On the right track for beer and trains
Added: Friday, September 20th 2019
I was travelling north some years ago and my train stopped at Leicester where I saw a bulldozer destroying the fine stained glass windows of the bar on one of the platforms. On my return journey there was no trace of the bar: it had been completely eradicated. The design of the bar suggested it dated from Victorian times and had offered refreshment to legions of travellers for a century or more.
Fortunately there’s now an excellent and spacious pub next to the station called the Parcel Yard – not be confused with the pub of the same name at King’s Cross. And an excellent book* by Bob Barton will point you in the direction of pubs and bars throughout the country where you can enjoy good beer and often good food as well – plus restored train lines that serve beer on the move.
Bob begins with a fascinating introduction on the arrival of the railway in the 19th century and how new pubs alongside stations rapidly replaced ancient coaching inns with later refreshment rooms at the stations themselves. Many of the refreshment rooms have long since disappeared but Bob Barton has gone on a whistle stop tour of the country to find the delights that have survived.
His book, first published in 2013 and updated several times – most recently in 2018 -- includes a delightful section on the special trains laid on for Cockneys in London when they travelled down to Kent every autumn to engage in the arduous and poorly-paid task of hop picking.
Bob also recalls the efforts made by the old British Rail and its catering arm, Travellers Fare, to serve cask beer in its bars and refreshment rooms. I recall attending a meeting with Travellers Fare and CAMRA to discuss the initiative and the possibility of serving “racked bright” – cask ale without the yeast sediment – on trains. I’m grateful to Bob for reminding me that I launched the Good Beer Guide in 1980 in the magnificent splendour of the Victoria & Albert bar at Marylebone Station in London.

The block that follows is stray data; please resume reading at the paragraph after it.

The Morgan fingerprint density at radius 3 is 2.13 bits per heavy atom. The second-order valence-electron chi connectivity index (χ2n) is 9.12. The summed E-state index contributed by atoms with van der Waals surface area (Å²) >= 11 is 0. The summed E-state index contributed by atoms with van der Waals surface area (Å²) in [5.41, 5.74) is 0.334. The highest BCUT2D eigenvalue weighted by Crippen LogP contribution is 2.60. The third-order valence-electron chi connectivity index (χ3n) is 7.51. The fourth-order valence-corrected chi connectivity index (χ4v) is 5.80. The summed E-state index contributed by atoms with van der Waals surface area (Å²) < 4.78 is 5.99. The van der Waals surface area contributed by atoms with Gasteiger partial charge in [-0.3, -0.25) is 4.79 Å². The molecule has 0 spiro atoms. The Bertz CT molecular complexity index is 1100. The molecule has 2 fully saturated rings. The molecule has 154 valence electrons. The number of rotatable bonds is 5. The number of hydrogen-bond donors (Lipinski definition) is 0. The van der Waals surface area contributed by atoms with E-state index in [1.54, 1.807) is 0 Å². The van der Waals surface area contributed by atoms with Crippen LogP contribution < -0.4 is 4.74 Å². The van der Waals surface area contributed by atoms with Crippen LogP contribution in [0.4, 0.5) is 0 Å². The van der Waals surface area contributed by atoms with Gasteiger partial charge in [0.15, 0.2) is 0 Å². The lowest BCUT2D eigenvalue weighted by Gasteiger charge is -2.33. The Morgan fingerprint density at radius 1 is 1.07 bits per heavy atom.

The Travellers Fare initiative came to a grinding stop when British Rail was privatised but while draught beer has not materialised on mainline trains there are many fine watering holes to be found at stations. The main section of the book is a gazetteer of station bars and includes the famous refreshment rooms at Carnforth in Lancashire where Brief Encounter was filmed in 1945, starring Celia Johnson and Trevor Howard. The refreshment rooms remain and a visitor centre has been added with stills from the film and other mementoes. Disappointingly, there’s no draught beer in the refreshment rooms even though the bar in the film showed handpumps.
The gazetteer starts with London station bars, including the Phoenix at Denmark Hill where David Bruce once ran one of his Firkin brewpubs. The Euston Tap, in the famous arch, is tiny while in comparison Hamilton Hall at Liverpool Street is vast, with candelabras and marble fireplaces. Paddington has Fuller’s Mad Bishop & Bear while St Pancras has the multi-roomed Betjeman Arms.
Across the road, the Parcel Yard in King’s Cross is a masterpiece of design over two storeys and is now one of Fuller’s most successful pubs. If the prices there put a strain on your wallet there’s a new Wetherspoon’s at St Pancras with more reasonable prices but with fewer creature comforts. It’s called the Barrel Vault and commemorates the Undercroft at the station that was designed in the 19th century to take giant wooden 54-gallon casks of beer from Burton-on-Trent: the Undercroft is now the Eurostar departure lounge.
Among restored train lines, the East Lancashire Railway features with its Trackside bar at Bury with nine pumps serving mainly local ales. For beer on the move you need to travel on the Keighley & Worth Valley in Yorkshire where a steam-hauled train (below) has an authentic British Railways Mark I buffet car that dispenses the joys of Timothy Taylor and other local brews from three handpumps.
Writing the book has clearly been a labour of love for Bob Barton and is a delight for all of us who love trains – especially the steam variety – and good beer.
•Unusual Railway Pubs, Refreshment Rooms and Ale Trains, Bob Barton (Halsgrove, £16.99).